Whether it's clashing bushi and samurai in Japan's Warring States period or English longbowmen and French knights in the Middle Ages, Creative Assembly's Total War series has given gamers, with a streak of history buff, an unprecedentedly detailed tactical strategy series for years now. Among the most prolific titles in the series was the much lauded Rome: Total War (yes, down the line they swapped the placement), and now after nearly a decade the developers are taking us back to the era that saw the rise and fall of the one of history's greatest empires, and no one else could do it better.
Staring a new campaign in Rome II will feel much like any other strategy title. Save a prologue tutorial, there is no story. It's all about shaping this factions history yourself, and making your own tales of holding out against impossible odds or crushing your foe with a clever tactic. You will first have to choose from a numbers of factions, like Rome, Carthage or Egypt, that get further delineating to families or tribes within those factions. To its credit, Rome II does an excellent job of giving all the factions a unique feel, for instance, a barbarian based faction might get a bonus to public order for being in war with their most immediate neighbors. Though some of the statistical differences can get lost in grander scheme of things. The more impactful variations are what units the faction can call to war and what their starting position is like. The mighty Roman Empire begins the game with several cities and armies, and it draws mostly from the highly disciplined heavy infantry that it's historically known for; whereas the smaller tribal Parthia has a single city to start, and relies on Cataphract and horse archer cavalry. This ensures that there is a lot of replayablity in trying out new factions, with more being released as free or paid DLC.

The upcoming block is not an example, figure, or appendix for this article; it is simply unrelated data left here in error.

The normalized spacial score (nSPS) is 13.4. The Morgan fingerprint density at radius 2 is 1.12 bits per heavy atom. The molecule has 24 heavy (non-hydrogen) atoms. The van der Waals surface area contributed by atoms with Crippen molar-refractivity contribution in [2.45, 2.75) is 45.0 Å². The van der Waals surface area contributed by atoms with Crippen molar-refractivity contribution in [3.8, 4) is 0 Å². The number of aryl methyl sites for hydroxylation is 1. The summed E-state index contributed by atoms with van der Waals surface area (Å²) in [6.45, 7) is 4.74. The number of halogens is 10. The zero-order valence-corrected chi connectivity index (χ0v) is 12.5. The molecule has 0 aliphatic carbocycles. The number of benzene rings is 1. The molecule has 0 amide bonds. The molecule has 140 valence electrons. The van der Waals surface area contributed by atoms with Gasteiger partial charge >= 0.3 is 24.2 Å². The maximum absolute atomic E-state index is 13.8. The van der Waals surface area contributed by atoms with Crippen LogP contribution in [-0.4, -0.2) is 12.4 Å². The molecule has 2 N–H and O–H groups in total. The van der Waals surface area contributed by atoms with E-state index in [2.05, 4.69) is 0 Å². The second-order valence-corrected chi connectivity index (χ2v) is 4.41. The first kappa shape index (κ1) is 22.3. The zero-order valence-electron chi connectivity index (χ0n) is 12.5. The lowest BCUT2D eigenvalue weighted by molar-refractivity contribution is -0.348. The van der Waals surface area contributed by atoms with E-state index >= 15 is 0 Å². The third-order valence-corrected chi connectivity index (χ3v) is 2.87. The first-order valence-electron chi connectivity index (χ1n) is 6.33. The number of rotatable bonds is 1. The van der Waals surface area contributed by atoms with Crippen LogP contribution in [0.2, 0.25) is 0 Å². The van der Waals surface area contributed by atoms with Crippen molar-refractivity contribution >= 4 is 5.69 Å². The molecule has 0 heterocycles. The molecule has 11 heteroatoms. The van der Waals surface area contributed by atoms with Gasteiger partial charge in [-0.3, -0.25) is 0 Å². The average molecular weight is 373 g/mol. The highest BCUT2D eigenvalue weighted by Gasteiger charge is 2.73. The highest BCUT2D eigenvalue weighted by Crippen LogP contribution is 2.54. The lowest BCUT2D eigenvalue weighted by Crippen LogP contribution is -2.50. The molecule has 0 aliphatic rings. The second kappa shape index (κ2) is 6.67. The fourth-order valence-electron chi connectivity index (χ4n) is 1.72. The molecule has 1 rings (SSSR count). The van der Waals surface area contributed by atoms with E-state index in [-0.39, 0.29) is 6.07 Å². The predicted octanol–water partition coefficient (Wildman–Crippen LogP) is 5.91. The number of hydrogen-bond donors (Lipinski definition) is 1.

There is also a political system at play between the families and tribes within your faction, with events appearing occasionally to throw matters for a loop. It's intended to add this additional layer to the gameplay with all these option to assassinate rivals, adopt promising commanders into your family, securing a promotion for yourself or sending folks away to serve as generals. Your family members gain skills and have stats to represent their ambition and gravitas, and this can eventually lead to some defining moments, like Rome converting from a senate-run republic to an empire with your family as emperor (though only after a bloody civil war). Unfortunately, it never quite comes together in a meaningful way and has little bearing or impact on the rest of the game. Sometimes a little event will pop-up that you need to respond to, like a child that bears a startlingly resemblance to your family showing up at your door step and you're asked to respond, but whole political system otherwise feels like it can largely be ignored.
Like previous Total War games, Rome II is split between the strategic, turn-based campaign map and real-time tactical battles. On the campaign map, you'll make all the decisions about running your fledgling nation, such as what technology you're researching and what units you're recruiting. There's been an effort to streamline the micromanagement aspects of the experience without overly dumbing it down too much. The game feels smoother, intuitive and easier to interact with overall, though it does lose a little of the detailed delineation from, say, having to raise and move troops individually than having them simply appear at the army. Some of my most memorable battles in prior games took place from unintended skirmishes while moving troops up to reinforce an army.